What risk factors are associated with strokes?
Strokes have been associated with several risk factors, including:
People with any of these risk factors should consider stroke screening including Doppler ultrasound of the carotid arteries to look for signs of narrowing or blockage that could increase their risk of having a stroke.
Dystonia & Movement disorders
We evaluate and treat all types of movement disorders, including:
- Tremor disorders
- Essential Tremor
- Orthostatic Tremor
- Tremor secondary to various causes including medications, trauma, metabolic conditions, endocrine disorders (like thyroid or parathyroid disease), tumors, paraneoplastic syndrome, autoimmune disorders, radiation, toxins and heavy metals, etc.
- Focal, multifocal, segmental or generalized dystonia
- Idiopathic, genetic, and secondary dystonia
- Craniofacial dystonia (including blepharospasm, jaw dystonia, tongue dystonia, Meige syndrome, and spasmodic dysphonia)
- Cervical dystonia or torticollis
- Trunk or limb dystonia; writer’s cramp; musician’s dystonia; occupational dystonia
- Lubag syndrome or X-linked dystonia-parkinsonism
- Cerebellar Ataxia
- Restless Legs Syndrome and Periodic Limb Movements of Sleep
- Tics and Tourette’s syndrome
- Chorea, ballism and Huntington’s disease
- Other movement disorders
- Paroxysmal dyskinesias
- Psychogenic movement disorders
- Gait disorders or imbalance
- Hemifacial spasm
- Tardive dyskinesias
- Painful legs moving toes syndrome
Movement Disorder Treatment
Our services range from early diagnosis and medical management to advanced interventions. We balance our medical interventions with noninvasive therapies and innovative neuro-wellness programs – addressing not only your condition, but your total health and well-being. Advanced treatment includes botulism toxin injections and the option for leading-edge surgical treatment called deep brain stimulation and specialized therapeutic and rehabilitative treatment to our patients
- Botulinum toxin injections for a variety of neurological conditions
- Dystonia (blepharopasm, jaw dystonia, tongue dystonia, Meige syndrome, cervical dystonia, trunk dystonia, limb dystonia, writer’s cramp)
- Hemifacial spasm and other facial dyskinesias
- Tremor (of head or upper limb)
- Migraine headaches not sufficiently treated by oral medications; myofascial pain syndrome
- Spasms and limb spasticity (from stroke, multiple sclerosis, spinal cord injury, etc)
- Hypersalivation (drooling) and hyperhydrosis (excessive sweating)
- Motor tics
- Painful legs moving toes
Parkinsons disease & PD plus syndromes
Parkinson disease is a complex progressive neurological disease involving the loss of neurons in a part of the brain called the “substantia nigra.” This results in a reduction in the amount of dopamine, a chemical messenger or neurotransmitter. When this important chemical in the brain is depleted, the symptoms of Parkinson’s disease develop.
There are two types of symptoms: motor (movement) and non-motor (non-movement). Common motor symptoms include: tremor, slowness of movement, stiffness and impairment of balance later. Non-motor symptoms vary from person-to-person and more so than the motor symptoms. They can include, low-blood pressure, constipation, speech difficulties , depression, Fatigue, Sleep problems, osteoporosis etc
Challenging Cases – Some conditions mimic Parkinson’s but doesn’t have actual disease, they are challenging to non specialists and needs specialist input
Atypical Parkinsonisms are most likely to affect people in their 50s and 60s, and include disorders such a:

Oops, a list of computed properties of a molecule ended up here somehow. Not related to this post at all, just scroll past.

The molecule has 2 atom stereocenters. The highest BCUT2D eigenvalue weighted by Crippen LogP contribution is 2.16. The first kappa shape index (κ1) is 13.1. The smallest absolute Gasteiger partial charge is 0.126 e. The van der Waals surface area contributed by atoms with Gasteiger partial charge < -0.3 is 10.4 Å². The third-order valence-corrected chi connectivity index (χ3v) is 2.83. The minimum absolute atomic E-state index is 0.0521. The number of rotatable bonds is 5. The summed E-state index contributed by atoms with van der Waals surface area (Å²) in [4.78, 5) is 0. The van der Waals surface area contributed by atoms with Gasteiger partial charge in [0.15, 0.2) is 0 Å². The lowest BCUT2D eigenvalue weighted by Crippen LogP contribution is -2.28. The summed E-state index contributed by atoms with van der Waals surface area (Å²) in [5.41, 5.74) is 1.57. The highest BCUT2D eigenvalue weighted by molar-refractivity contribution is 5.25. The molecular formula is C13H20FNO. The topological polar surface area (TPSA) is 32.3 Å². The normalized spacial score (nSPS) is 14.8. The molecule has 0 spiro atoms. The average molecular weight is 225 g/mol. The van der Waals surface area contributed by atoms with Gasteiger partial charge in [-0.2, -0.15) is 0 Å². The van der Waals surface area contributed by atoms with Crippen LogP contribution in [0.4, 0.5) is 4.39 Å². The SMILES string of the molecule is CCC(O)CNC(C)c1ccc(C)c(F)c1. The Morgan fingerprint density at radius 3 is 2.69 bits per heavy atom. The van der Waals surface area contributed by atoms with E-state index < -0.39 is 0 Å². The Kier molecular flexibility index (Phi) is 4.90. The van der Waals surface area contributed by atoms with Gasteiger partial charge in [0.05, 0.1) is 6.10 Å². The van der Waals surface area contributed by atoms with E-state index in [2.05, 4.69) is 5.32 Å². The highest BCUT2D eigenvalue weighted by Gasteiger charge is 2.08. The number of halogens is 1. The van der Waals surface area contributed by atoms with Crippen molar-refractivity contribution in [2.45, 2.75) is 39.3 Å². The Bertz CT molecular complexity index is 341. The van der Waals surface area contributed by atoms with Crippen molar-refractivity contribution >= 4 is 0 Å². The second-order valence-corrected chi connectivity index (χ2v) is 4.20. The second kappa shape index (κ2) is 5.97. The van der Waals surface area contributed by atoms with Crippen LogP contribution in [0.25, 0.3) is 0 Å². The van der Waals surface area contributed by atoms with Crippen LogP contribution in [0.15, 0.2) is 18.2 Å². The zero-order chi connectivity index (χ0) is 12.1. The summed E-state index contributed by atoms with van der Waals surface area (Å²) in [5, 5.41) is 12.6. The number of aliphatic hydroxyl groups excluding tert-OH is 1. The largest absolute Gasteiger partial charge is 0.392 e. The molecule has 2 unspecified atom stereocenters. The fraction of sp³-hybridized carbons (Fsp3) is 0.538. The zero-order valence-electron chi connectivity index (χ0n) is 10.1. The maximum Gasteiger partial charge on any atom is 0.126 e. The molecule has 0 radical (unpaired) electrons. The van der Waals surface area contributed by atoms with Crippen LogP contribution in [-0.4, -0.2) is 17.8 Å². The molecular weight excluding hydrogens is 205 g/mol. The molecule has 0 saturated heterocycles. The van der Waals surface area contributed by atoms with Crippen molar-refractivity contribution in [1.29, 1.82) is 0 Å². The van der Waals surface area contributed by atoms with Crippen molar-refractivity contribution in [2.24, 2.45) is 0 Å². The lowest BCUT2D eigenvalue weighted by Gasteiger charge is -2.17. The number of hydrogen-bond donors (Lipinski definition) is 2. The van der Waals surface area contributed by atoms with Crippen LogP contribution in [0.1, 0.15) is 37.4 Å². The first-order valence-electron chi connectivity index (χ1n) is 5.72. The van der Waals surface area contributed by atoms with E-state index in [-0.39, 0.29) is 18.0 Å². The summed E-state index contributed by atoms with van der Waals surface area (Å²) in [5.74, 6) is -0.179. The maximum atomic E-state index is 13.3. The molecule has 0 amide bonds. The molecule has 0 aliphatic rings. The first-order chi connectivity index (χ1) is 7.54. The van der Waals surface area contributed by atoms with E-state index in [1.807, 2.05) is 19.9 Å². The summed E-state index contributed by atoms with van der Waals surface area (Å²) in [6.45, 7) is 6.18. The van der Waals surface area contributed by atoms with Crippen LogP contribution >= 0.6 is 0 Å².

- Dementia with Lewy bodies (DLB), which is second only to Alzheimer’s disease as a degenerative cause of dementia
- Progressive supranuclear palsy (PSP), a disorder that affects patients’ vision and balance
- Multiple system atrophy (MSA), which involves the autonomic nervous system (the part of the nervous system that controls internal functions such as digestion, heartbeat and breathing) and can affect coordination
- Corticobasal syndrome (CBS), a rare atypical Parkinsonian disorder in which symptoms often involve one side of the body more than the other
Dementia from Parkinson’s disease
Initially, Parkinson’s disease causes physical symptoms. Problems with cognitive function, including forgetfulness and difficulty with concentration, may arise later. As the disease gets worse with time, many people develop dementia, which causes profound memory loss and makes it difficult to maintain relationships with others.
Parkinson’s disease dementia can cause problems with:
- Speaking and communicating with others
- Being able to solve problems
- Understanding abstract concepts
- Difficulty paying attention
If you have Parkinson’s disease and dementia, eventually you probably won’t be able to live by yourself. Dementia affects your ability to care of yourself, even if your Parkinson’s disease allows you to physically perform daily tasks
Living with Parkinson’s Disease
- Coping with Parkinson’s disease, the motor system disorder, can be frustrating because of its common symptoms—trembling, stiffness (often called rigidity), slow movements, and the loss of balance and coordination. A good deal of that frustration comes from the loss of control that you once had over your body. It can also be emotionally overwhelming to know that there is currently no cure for the disease.
- Nonetheless, people have a number of tools at their disposal for better managing the symptoms of Parkinson’s disease and living a healthy, enjoyable life. Here’s what can help
Epilepsy is not just one condition, but a group of many different ‘epilepsies’ with one thing in common: a tendency to have seizures that start in the brain. Epilepsy is usually only diagnosed after a person has had more than one seizure. Not all seizures are due to epilepsy. Other conditions that can look like epilepsy include fainting, or very low blood sugar in some people being treated for diabetes. On this page, when we use the term ‘seizure’ we mean epileptic seizure.